Our kids are officially members of the Tech Generation. Thanks, obviously, to brilliant minds and incredible inventions.
And mums and dads’ benevolence, too – but not necessarily in a good way.
A recent US survey found that three-quarters of children assessed had been given tablets, smartphones or iPods of their own by age 4 and had used the devices without supervision. According to experts, however, it’s not the tech time itself that’s the biggest issue.
The survey was based on the self-reported data collected from 350 parents, who filled out a questionnaire while visiting Einstein Medical Centre in Philadelphia.
One-third of the parents of 3- and 4-year-olds said their children engaged in multi-screen usage – playing on more than one device at the same time, noted Dr. Hilda Kabali, a paediatrician and lead author of the survey.
Seventy percent of the parents reported allowing their children, from the staggeringly young age of 6 months, to 4 years old, to play with mobile devices while they caught up with housework, and 65 percent said they had done so to placate a child in public.
A quarter of the parents said they left children with devices at bedtime, although bright screens are proven to disrupt sleep.
According to the parents, nearly half of the children younger than 1 used a mobile device daily to play games, watch videos or use apps. Most 2-year-olds used a tablet or smartphone daily.
The Philadelphian survey might only be a small sample of a far larger national – and global – demographic, yet the results are replicated across numerous other studies. A nationwide survey by Common Sense Media, revealed that 72 percent of children 8 or younger used a mobile device in 2013, for example, compared with 38 percent in 2011.
Dr. Michael Rich, the director of the Centre on Media and Child Health at Boston Children’s Hospital, said he suspected that exposure to mobile devices among children elsewhere “is not all that different” from what was described by the parents in Philadelphia.
“Based on my observations of families with whom I work, I would not be surprised if these levels of device ownership and use were similar in many families,” he said.
Of course, interactive apps, can teach children. A recent study published in the journal Science found that first graders who used an app called Bedtime Math (with a parent) improved their math skills within months.
Parents in the new survey, however, reported that their children sometimes used the devices to watch unenriching fodder; videos and other passive entertainment.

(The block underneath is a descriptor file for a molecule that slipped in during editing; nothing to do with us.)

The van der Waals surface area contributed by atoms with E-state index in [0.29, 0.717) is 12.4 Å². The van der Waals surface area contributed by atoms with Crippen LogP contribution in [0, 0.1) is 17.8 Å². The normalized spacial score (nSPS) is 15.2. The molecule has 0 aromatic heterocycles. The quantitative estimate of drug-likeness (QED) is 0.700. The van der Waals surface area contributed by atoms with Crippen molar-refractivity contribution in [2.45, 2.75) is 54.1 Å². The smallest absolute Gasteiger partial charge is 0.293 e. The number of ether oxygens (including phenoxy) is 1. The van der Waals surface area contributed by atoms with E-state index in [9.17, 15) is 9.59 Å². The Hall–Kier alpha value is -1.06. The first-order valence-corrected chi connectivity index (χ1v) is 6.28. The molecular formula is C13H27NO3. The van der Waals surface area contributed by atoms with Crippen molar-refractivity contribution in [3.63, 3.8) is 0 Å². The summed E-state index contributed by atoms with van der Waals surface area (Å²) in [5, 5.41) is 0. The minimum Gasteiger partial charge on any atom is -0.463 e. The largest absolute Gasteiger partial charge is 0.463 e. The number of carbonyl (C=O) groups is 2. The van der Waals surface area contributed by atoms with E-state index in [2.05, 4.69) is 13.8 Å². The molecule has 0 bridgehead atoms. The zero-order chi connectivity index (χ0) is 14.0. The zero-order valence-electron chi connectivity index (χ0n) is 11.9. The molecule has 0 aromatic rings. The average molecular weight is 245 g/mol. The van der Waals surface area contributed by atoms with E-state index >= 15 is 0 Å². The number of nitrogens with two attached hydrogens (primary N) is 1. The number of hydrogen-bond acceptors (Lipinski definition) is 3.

The real problem? It’s the lack of parental supervision that’s more detrimental than the use of mobile devices by the very young, experts assert.
Though, motivation behind such research projects is not to point the finger of blame; it’s about coming up with adaptive strategies to unplug from insentient technology and reconnect with our loved ones.
If you’re struggling to get things done at home, employ a helper – whether to spend one-on-one time with the kids for a couple hours, or to lend a hand with the errands and chores racking up. If money is a sticking point, ask a friend or family member.
Encourage other forms of play and activities that don’t include a screen, and prioritise time to be fully present with your child – that means putting aside your own devices for a while. Children develop behaviours from watching us, so if we want them to grow into fulfilled, empathic individuals who know how look up from the screen and extract joy from the world around them, and learn from, listen to, and actively demonstrate love towards others, it’s up to us to show them how.
Not the ipad.
Catherine Steiner-Adair, a clinical and consulting psychologist, who interviewed 1,000 children, along with many parents, teachers and young adults, about the role of screens in children’s lives in researching her book, The Big Disconnect: Protecting Childhood and Family Relationships in the Digital Age, suggests eight times of day when mums, dads, and carers might pay special attention (i.e. sans the smartphone), from driving time and school pick-up to bed and bath.
In the Philadelphia sample, “a lot of media time is reportedly alone,” said Dr. Dimitri A. Christakis, a professor of paediatrics at the University of Washington. “It can’t be overstated: Children need laps more than apps.”